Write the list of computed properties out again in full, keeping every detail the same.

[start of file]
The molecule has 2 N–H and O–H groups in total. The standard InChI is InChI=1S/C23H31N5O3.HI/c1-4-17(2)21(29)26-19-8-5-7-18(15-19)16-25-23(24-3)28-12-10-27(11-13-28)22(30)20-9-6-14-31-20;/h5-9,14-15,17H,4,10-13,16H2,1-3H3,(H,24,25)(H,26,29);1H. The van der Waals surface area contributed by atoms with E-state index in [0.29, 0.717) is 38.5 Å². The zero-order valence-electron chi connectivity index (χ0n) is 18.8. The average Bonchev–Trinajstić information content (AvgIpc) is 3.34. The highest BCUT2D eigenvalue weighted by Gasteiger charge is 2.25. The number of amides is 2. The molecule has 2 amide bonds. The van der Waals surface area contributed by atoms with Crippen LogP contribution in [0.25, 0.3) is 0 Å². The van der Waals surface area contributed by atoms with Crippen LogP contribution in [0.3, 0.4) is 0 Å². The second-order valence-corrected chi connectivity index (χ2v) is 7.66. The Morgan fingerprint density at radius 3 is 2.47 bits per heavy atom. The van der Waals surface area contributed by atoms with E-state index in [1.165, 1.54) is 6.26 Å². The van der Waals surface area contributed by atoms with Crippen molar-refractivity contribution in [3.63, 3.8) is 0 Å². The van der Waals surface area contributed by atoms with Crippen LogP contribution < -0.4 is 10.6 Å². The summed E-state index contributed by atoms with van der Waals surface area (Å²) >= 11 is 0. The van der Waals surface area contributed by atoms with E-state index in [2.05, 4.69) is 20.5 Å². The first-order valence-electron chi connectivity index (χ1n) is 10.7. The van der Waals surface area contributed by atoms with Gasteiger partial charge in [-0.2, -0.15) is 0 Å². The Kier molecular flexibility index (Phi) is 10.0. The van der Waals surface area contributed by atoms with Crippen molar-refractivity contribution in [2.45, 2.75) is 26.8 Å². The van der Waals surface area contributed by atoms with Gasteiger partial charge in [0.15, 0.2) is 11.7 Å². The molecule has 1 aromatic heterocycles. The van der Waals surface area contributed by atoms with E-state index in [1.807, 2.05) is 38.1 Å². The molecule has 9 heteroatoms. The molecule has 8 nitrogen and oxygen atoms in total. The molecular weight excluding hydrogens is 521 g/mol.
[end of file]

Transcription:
The molecule has 2 N–H and O–H groups in total. The standard InChI is InChI=1S/C23H31N5O3.HI/c1-4-17(2)21(29)26-19-8-5-7-18(15-19)16-25-23(24-3)28-12-10-27(11-13-28)22(30)20-9-6-14-31-20;/h5-9,14-15,17H,4,10-13,16H2,1-3H3,(H,24,25)(H,26,29);1H. The van der Waals surface area contributed by atoms with E-state index in [0.29, 0.717) is 38.5 Å². The zero-order valence-electron chi connectivity index (χ0n) is 18.8. The average Bonchev–Trinajstić information content (AvgIpc) is 3.34. The highest BCUT2D eigenvalue weighted by Gasteiger charge is 2.25. The number of amides is 2. The molecule has 2 amide bonds. The van der Waals surface area contributed by atoms with Crippen LogP contribution in [0.25, 0.3) is 0 Å². The van der Waals surface area contributed by atoms with Crippen LogP contribution in [0.3, 0.4) is 0 Å². The second-order valence-corrected chi connectivity index (χ2v) is 7.66. The Morgan fingerprint density at radius 3 is 2.47 bits per heavy atom. The van der Waals surface area contributed by atoms with E-state index in [1.165, 1.54) is 6.26 Å². The van der Waals surface area contributed by atoms with Crippen molar-refractivity contribution in [3.63, 3.8) is 0 Å². The van der Waals surface area contributed by atoms with Crippen LogP contribution < -0.4 is 10.6 Å². The summed E-state index contributed by atoms with van der Waals surface area (Å²) >= 11 is 0. The van der Waals surface area contributed by atoms with E-state index in [2.05, 4.69) is 20.5 Å². The first-order valence-electron chi connectivity index (χ1n) is 10.7. The van der Waals surface area contributed by atoms with Gasteiger partial charge in [-0.2, -0.15) is 0 Å². The Kier molecular flexibility index (Phi) is 10.0. The van der Waals surface area contributed by atoms with Crippen molar-refractivity contribution in [2.45, 2.75) is 26.8 Å². The van der Waals surface area contributed by atoms with Gasteiger partial charge in [0.15, 0.2) is 11.7 Å². The molecule has 1 aromatic heterocycles. The van der Waals surface area contributed by atoms with E-state index in [1.807, 2.05) is 38.1 Å². The molecule has 9 heteroatoms. The molecule has 8 nitrogen and oxygen atoms in total. The molecular weight excluding hydrogens is 521 g/mol.